“The truck that’s changing it all” was the tagline from an ad that featured the beefy Tundra pulling a 10,000-pound trailer up a steep ramp.
After six years on the market, though, the Tundra hasn’t changed much of anything. Instead, Toyota learned that unlike car buyers, American pickup owners are still fiercely loyal to their Fords, Rams and Chevrolets, and that Detroit feverishly guards its lead in the high-margin truck business.
Toyota rolled its 2014 Tundra out at this month’s Chicago Auto Show, minus lofty sales goals. The new version goes on sale in September. The price and mileage haven’t been announced.
Alec Gutierrez, the senior market analyst for Kelly Blue Book, says Tundra won’t lure new buyers unless it costs less or offers compelling features to make it different.
Longtime Detroit buyers agree. Jon Carey, who co-owns a drywall business near Ann Arbor, hauls tools and building materials with two Rams purchased in 2006, and he sees no reason to switch.
“If you’re just talking apples-to-apples, in my opinion, they’ll never break into it,” Carey said of Toyota. “If they were giving the same price point, I don’t know that I would necessarily switch. There would have to be some real reason behind it.”
The 2014 Tundra has a tougher, squared-off look with a bolder grille and more aerodynamic exterior, a more comfortable interior and a long list of practical and luxury features, such as a blind-spot monitor and a standard backup camera.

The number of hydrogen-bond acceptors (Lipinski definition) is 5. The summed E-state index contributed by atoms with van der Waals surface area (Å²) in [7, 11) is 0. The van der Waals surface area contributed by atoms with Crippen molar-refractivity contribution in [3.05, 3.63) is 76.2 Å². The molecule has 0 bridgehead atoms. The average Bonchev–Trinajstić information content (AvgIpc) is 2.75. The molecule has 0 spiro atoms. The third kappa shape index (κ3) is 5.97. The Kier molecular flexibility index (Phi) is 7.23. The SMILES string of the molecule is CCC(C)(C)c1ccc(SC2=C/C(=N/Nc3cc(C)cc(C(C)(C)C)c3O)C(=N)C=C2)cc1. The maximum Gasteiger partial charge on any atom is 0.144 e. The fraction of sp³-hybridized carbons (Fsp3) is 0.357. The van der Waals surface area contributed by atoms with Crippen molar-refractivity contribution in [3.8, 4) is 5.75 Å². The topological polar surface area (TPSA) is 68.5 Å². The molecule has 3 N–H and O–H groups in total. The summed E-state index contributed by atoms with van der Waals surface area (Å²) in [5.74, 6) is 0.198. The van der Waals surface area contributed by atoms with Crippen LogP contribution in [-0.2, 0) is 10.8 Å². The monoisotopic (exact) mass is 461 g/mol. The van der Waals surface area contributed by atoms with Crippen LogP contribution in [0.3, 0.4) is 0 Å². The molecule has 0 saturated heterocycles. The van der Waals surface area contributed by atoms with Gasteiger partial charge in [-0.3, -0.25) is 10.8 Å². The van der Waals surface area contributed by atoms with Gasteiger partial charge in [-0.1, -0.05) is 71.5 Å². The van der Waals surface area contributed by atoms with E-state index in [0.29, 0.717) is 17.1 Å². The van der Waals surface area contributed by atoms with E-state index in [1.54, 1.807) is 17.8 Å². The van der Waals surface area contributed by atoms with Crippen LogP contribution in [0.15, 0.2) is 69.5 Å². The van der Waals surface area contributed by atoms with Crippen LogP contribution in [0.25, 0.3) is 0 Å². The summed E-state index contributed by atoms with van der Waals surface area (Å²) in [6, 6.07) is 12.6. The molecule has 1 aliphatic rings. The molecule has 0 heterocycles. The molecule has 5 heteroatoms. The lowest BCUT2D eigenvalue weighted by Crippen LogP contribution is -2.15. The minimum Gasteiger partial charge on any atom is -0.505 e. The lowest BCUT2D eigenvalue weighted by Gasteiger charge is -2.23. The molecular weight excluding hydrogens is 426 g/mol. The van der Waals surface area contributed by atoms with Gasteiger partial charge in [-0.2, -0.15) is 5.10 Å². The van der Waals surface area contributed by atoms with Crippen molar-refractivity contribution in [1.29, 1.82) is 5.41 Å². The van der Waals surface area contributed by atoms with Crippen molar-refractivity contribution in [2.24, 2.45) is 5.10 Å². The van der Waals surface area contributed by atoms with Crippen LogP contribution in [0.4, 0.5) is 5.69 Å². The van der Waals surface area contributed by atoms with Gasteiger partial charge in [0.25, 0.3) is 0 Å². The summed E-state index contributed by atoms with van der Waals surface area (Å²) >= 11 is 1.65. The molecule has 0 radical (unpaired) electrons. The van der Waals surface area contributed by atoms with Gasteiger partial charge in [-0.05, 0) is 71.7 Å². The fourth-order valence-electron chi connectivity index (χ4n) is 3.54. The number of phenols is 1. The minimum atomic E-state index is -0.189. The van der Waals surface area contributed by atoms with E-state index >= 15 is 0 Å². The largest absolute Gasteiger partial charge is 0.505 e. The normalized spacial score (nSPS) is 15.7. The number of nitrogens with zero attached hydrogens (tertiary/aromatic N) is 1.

Still, it lacks the type of changes Gutierrez hinted at. For instance, the choice of engines remains the same. General Motors, meanwhile, is offering more powerful and efficient motors with its new Chevy and GMC full-size pickups, which go on sale in the spring. At last month’s Detroit Auto Show, Ford gave a sneak peak of a new F-Series – due out next year – which it says will weigh far less to improve economy.
Instead, the world’s leader in auto sales seems happy to protect the Tundra’s 6 percent share of the big pickup market – especially when truck sales are rising as the economy recovers from the Great Recession. Gas mileage will be about the same as the current Tundra, 18-20 mpg on the highway. it says. Toyota’s U.S. sales chief, Jim Lentz, doesn’t expect to increase pickup market share.
“We’re very comfortable with what our volume is in that segment,” Lentz said.
Truck-buyer loyalty gives companies such as Ford – which started building pickups in 1925, 40 years before Toyota sold its first pickup in America – a real advantage. Last year, 36 percent of F-150 buyers traded in an F-150, according to Edmunds.com. That’s better than the loyalty rate for Toyota’s best-selling Camry sedan. Only about 28 percent of Tundra buyers traded in a Tundra last year.
Sales of large pickups rise and fall with the economy. The average pickup on U.S. roads is just over 11 years old. Pickup sales rose almost 25 percent in January.
Jeff Schuster, of consulting firm LMC Automotive, says Toyota still won’t be able to take sales from GM, Ford and Chrysler.
“They’ll be part of the recovery,” he says. “I don’t see them capturing any share from the Detroit guys.”